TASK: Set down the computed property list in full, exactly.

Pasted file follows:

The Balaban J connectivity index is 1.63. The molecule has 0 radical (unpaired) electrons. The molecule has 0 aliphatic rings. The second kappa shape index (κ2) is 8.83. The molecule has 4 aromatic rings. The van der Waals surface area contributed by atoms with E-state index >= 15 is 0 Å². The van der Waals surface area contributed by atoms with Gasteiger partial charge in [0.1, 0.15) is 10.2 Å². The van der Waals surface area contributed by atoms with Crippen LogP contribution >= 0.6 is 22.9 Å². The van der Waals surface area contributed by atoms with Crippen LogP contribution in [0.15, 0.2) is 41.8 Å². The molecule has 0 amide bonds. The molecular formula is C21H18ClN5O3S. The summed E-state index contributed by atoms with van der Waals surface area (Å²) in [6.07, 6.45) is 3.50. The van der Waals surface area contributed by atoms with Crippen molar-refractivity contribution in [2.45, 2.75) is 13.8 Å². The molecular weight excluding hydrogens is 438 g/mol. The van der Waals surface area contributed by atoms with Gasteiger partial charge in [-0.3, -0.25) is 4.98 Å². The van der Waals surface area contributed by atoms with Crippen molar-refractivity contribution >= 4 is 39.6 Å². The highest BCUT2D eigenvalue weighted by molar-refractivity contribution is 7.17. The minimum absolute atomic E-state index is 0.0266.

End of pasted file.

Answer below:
The Balaban J connectivity index is 1.63. The molecule has 0 radical (unpaired) electrons. The molecule has 0 aliphatic rings. The second kappa shape index (κ2) is 8.83. The molecule has 4 aromatic rings. The van der Waals surface area contributed by atoms with E-state index >= 15 is 0 Å². The van der Waals surface area contributed by atoms with Gasteiger partial charge in [0.1, 0.15) is 10.2 Å². The van der Waals surface area contributed by atoms with Crippen LogP contribution >= 0.6 is 22.9 Å². The van der Waals surface area contributed by atoms with Crippen LogP contribution in [0.15, 0.2) is 41.8 Å². The molecule has 0 amide bonds. The molecular formula is C21H18ClN5O3S. The summed E-state index contributed by atoms with van der Waals surface area (Å²) in [6.07, 6.45) is 3.50. The van der Waals surface area contributed by atoms with Crippen molar-refractivity contribution in [2.45, 2.75) is 13.8 Å². The molecular weight excluding hydrogens is 438 g/mol. The van der Waals surface area contributed by atoms with Gasteiger partial charge in [-0.3, -0.25) is 4.98 Å². The van der Waals surface area contributed by atoms with Crippen molar-refractivity contribution >= 4 is 39.6 Å². The highest BCUT2D eigenvalue weighted by molar-refractivity contribution is 7.17. The minimum absolute atomic E-state index is 0.0266.